and Voss to examine the process of problem solving in these domains. The resulting goal-driven definitions cover many but not all of the same concepts, and vary in their structure and emphasis. Each served
to focus attention on the aspects of ill-definedness of interest to the author. Shin, Jonassen & McGee
focused on the educational role of ill-definedness but did not address the role of AI in that process.
Mitrovic and Weerasinghe, by contrast, focused primarily on the structural aspects of constraint-based
tutoring systems in ill-defined domains.
In this work we take into account both the cognitive and structural aspects of ill-defined domains
and problems. Rather than attempting a complete survey of prior definitions, we will focus in detail
on the work of Reitman, Newell, Simon, Voss, Shin, Jonassen and McGee, citing other authors where
appropriate. Their work is illustrative of the range of definitions and has been frequently cited by others.

Clarification of Terms
Before proceeding with this discussion, we will clarify a few terms. The words ill-structured and illdefined are often used synonymously in the literature. We adopt the latter here and, when necessary,

C. Lynch et al. / Concepts, Structures, and Goals


have substituted for clarity. Additionally, some of the work surveyed, including our own, focuses on
ill-defined problems while other work focuses on ill-defined domains. In our view, a problem is defined
by one or more goals that the solver must achieve, such as winning a court case, designing a house,
or calculating the speed of a moving car. In order to do so, they must apply relevant knowledge to
achieve their goal given their initial position or knowledge. Domains, by contrast, are conceptual spaces
or fields of study such as law and Newtonian mechanics. They are characterized by relevant declarative,
pedagogical, or structural knowledge such as legal statutes, rhetorical techniques, or the principles of
linear kinematics and the acceleration constant.
In educational settings, domains are structured pedagogically, in terms of the declarative or procedural knowledge that students should understand or the professional practice for which they study.
Problems are used functionally to teach students about the domain. The domain delineates, both explicitly and implicitly, the knowledge required for problem solving. In addressing a problem and obtaining
feedback, students exercise, expand, and refine their command of that knowledge. We will return to this
relationship between domains and problems below.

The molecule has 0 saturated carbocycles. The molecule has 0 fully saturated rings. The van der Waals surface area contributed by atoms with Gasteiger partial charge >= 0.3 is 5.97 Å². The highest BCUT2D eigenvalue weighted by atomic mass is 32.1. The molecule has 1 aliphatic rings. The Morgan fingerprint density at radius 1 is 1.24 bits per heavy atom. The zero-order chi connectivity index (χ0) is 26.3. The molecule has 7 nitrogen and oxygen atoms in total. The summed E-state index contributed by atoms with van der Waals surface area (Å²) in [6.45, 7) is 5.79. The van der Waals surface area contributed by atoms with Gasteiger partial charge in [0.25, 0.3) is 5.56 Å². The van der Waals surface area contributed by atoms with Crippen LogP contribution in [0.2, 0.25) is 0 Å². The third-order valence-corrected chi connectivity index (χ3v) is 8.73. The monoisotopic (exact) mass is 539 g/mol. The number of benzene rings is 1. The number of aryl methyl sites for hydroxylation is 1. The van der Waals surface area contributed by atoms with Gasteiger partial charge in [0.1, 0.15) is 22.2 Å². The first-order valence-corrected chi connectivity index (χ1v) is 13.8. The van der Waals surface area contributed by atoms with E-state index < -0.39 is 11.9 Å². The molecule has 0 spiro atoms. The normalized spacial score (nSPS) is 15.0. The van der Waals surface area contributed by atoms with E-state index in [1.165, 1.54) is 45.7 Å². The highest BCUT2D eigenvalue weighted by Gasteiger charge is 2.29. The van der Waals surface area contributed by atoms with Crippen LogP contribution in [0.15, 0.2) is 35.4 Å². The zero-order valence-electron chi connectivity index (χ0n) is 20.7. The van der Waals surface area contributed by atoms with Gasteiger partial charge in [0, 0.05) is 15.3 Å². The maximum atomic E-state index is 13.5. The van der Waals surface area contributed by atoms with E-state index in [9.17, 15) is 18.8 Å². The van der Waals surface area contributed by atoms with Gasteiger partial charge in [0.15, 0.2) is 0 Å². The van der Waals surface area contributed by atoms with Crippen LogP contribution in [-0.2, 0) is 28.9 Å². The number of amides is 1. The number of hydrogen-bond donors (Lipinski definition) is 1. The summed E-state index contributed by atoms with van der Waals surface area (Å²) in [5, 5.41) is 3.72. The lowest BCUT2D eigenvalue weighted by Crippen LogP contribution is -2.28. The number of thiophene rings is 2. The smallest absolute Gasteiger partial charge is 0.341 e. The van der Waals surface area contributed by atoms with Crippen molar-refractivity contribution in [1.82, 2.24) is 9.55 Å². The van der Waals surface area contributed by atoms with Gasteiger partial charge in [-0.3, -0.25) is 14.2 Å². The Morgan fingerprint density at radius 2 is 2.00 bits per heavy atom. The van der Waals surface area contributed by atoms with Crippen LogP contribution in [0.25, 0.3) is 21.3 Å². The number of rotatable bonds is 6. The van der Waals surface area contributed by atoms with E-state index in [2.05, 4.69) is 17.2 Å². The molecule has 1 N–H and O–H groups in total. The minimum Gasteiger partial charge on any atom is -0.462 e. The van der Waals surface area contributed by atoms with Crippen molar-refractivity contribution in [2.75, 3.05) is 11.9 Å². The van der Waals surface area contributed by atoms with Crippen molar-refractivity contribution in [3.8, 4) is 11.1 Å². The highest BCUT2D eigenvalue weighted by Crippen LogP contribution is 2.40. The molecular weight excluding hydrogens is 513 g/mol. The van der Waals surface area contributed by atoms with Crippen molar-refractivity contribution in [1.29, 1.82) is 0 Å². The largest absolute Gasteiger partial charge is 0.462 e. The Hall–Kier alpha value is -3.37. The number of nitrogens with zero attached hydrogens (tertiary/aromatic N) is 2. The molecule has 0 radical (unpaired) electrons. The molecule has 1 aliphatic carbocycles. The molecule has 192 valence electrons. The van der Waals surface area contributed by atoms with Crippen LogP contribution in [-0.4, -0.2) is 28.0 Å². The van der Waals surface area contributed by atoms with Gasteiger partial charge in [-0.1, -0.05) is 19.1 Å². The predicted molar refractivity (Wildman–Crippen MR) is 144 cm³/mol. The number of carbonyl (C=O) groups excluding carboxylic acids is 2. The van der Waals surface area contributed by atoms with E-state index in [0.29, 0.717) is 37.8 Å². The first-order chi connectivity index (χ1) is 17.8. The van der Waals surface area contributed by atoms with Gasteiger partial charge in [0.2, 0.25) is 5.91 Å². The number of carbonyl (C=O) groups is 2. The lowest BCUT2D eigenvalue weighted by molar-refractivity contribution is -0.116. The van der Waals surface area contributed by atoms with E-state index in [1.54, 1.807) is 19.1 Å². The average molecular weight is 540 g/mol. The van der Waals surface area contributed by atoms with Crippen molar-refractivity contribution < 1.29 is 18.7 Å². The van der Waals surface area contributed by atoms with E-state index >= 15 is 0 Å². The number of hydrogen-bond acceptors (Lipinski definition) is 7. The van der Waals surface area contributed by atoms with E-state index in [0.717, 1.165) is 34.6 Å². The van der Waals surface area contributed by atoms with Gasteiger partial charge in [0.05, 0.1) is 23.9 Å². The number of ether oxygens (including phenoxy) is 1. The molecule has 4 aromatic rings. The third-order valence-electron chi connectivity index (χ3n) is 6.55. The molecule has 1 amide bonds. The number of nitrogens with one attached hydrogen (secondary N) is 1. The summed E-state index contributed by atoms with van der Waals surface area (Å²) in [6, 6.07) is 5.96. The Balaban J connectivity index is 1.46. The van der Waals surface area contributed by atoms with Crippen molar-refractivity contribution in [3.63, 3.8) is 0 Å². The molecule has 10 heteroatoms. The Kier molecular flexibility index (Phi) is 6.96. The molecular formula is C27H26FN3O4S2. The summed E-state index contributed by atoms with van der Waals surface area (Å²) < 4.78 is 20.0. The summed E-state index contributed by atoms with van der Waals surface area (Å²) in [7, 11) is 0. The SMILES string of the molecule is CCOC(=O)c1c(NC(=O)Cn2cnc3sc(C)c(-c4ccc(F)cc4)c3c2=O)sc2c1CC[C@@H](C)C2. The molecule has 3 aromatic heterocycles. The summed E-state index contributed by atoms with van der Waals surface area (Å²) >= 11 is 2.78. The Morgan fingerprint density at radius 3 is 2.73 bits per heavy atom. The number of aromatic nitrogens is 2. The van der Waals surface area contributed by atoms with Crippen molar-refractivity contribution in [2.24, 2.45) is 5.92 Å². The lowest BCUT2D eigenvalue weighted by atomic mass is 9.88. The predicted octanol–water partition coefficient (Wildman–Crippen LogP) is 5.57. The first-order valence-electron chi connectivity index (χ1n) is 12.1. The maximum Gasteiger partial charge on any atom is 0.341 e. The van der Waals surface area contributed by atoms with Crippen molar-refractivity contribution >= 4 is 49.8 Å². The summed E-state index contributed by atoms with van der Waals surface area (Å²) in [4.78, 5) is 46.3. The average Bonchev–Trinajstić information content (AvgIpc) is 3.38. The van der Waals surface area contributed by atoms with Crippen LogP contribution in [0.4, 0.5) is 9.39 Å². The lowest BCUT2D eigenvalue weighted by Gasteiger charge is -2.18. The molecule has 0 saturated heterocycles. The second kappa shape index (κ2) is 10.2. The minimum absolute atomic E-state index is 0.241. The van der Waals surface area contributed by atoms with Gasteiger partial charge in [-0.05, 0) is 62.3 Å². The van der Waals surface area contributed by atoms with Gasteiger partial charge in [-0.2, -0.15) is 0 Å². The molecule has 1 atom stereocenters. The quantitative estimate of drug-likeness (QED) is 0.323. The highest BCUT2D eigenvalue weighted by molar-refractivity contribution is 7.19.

Reitman, Newell and Simon: Components as Constraints

Minskys original characterization was first adapted by Reitman (1964, 1965). Reitman noted that most
of the problems addressed by human problem solvers, from design to hiring, are ill-defined. In Reitmans
view, problems are defined by a set of initial characteristics and a problem requirement that specifies the
task to be performed and the solution criteria. Suppose, for example, a composer is given a sheet of paper
and a pianoforte, and then commanded to compose a fugue. The assigned materials constrain both the
problem solving process and the solution. Providing the composer with a piano for example, restricts
him, perhaps unintentionally, to producing fugues that are pianistic. Reitman illustrated his discussion
with a think-aloud protocol of music composition collected from an experienced composer.
In Reitmans formulation a problem is well-defined if the problem solver has access to a complete
description of the problem requirements and to all relevant concepts and terms or problem components.
It is ill-defined if one or more of these components is left unspecified or is open-textured. An opentextured concept is one whose application is not automatic but which requires judgment and is contextdependent (Berman & Hafner, 1985). Open-textured concepts are common in ill-defined domains such
as law where the definitions of concepts such as negligence, income, or vehicle are a source of
dispute, or in music where pieces are structured in terms of themes and voices.
Solvers of ill-defined problems must decide how to close the open constraints by filling in the
missing problem components. A solver proceeds through a steady process of transformation or recharacterization of the initially ill-defined problem specification to a better defined and more solvable one.
Although Reitman cautions against taking it too far, he analogizes this process to linguistic transformations where the term fugue transforms to exposition plus development plus conclusion (Reitman,
1965). During this process, the original problem is mapped to many overlapping subproblems where the
solution to one subproblem in turn constrains the others. For example, selecting a theme for a fugue in